Byline: Jennifer Owens

WASHINGTON — With the typical customer for moderate-priced apparel showing less of a tendency to part with her money, makers of that category of clothing say they are under increasing pressure to keep their prices as low as possible. At the same time, of course, they feel the need to catch the latest trends and colors and provide merchandise that can be worn with equal ease at work and play.
Moderate manufacturers are facing a real battle: According to the NPD American Shoppers Panel, spending on women’s apparel fell in the first quarter this year by 3.7 percent in households earning between $15,000 and $25,000. In the same period, spending fell even more precipitously — by 9.3 percent — among households earning between $25,000 and $40,000.
By comparison, first-quarter spending on women’s apparel jumped 15 percent among households earning $60,000 or more.
Economists estimate that anywhere from one-half to two-thirds of the population have not seen their real wages increase in recent years, despite a booming economy. That may help explain why discount store sales continue to rise.
According to the International Mass Retail Association, discount store purchases accounted for two-thirds of all department store sales in the first quarter this year — their biggest chunk ever.
Where does that leave the moderate manufacturer?
In a word: pinched.
“Generally,” said Peter Harding, vice president and worldwide director of marketing for Kurt Salmon Associates in New York, “there is a distribution of wealth taking place, and it’s squeezing the middle into either the upper class or the lower class. It’s been happening for the past 20 years.”
Meanwhile, he said, “we have lots of stores carrying similar merchandise and chasing the same consumer.”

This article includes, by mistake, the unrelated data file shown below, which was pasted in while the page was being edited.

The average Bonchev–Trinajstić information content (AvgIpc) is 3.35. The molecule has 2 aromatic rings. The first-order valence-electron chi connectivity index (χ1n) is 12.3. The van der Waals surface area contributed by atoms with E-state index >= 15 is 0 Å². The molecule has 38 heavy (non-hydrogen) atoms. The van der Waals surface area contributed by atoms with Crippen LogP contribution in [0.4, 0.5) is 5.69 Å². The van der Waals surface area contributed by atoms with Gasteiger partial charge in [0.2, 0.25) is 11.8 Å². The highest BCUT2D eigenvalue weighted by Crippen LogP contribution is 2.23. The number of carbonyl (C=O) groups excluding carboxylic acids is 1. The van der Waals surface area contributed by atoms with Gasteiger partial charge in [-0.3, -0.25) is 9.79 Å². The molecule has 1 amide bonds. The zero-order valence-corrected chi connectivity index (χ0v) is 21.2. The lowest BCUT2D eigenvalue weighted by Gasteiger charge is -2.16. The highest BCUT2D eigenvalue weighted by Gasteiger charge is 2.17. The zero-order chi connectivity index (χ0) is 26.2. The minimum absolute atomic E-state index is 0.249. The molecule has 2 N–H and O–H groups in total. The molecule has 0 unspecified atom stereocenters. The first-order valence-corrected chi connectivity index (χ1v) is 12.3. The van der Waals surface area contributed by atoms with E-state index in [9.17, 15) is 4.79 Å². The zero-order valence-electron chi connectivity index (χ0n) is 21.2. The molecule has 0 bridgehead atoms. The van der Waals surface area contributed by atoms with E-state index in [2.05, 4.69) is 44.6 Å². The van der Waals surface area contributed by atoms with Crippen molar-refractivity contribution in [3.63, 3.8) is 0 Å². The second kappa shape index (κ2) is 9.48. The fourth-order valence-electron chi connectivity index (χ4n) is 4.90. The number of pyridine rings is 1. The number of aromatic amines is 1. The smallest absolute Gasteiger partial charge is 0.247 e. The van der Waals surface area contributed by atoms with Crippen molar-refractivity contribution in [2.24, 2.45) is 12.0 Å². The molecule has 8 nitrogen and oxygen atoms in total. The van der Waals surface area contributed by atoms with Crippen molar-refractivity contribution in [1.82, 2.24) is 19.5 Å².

The pressure doesn’t come only from consumers, said Andrew Jassin, a principal at Market Management Group in New York. Among retailers, a proliferation of designer outlet stores, off-price chains, and department store promotions have opened the world of better and bridge apparel to those who were once moderate-only customers.
While that has been happening, many traditional department stores have shrunk their moderate inventory in a grab for higher margins, though there is now a trend toward rebuilding their moderate departments, Jassin said.
“More American customers are moderate consumers, according to the demographics of where they live, how they live, what they earn,” he said.
“And yet, the pressure on the moderate maker is incredible because of the way the stores have positioned themselves.”
Liz Sweney, president of Cricket Lane, a moderate sportswear company based in New York, knows that pressure well.
“The moderate customer is less willing to part with her money, so you have to give her a reason to buy,” she said. “And that reason is the price-value equation.
“You kind of have to jump off the rack at her [with items that say], ‘I’m new, I’m exciting, and you’ll feel good buying it!’ What she’s looking for are items that transcend her wardrobe,” Sweney said.
At Delta Burke, the word these days is casual, said senior vice president Barry Zelman, who noted that prints and soft dressing are both showing a resurgence, while activewear is merging into sportswear.
“We’re also finding that the customer really wants washable,” he added. “I think the moderate customer is looking for things she can wear more than one season. And things they can wear to work. And if they don’t work, then they want something they can just pull on and look good.”
The moderate customer still exists, Zelman said, but she’s now shopping many different distributors, from catalogs to on-line sites to off-price stores.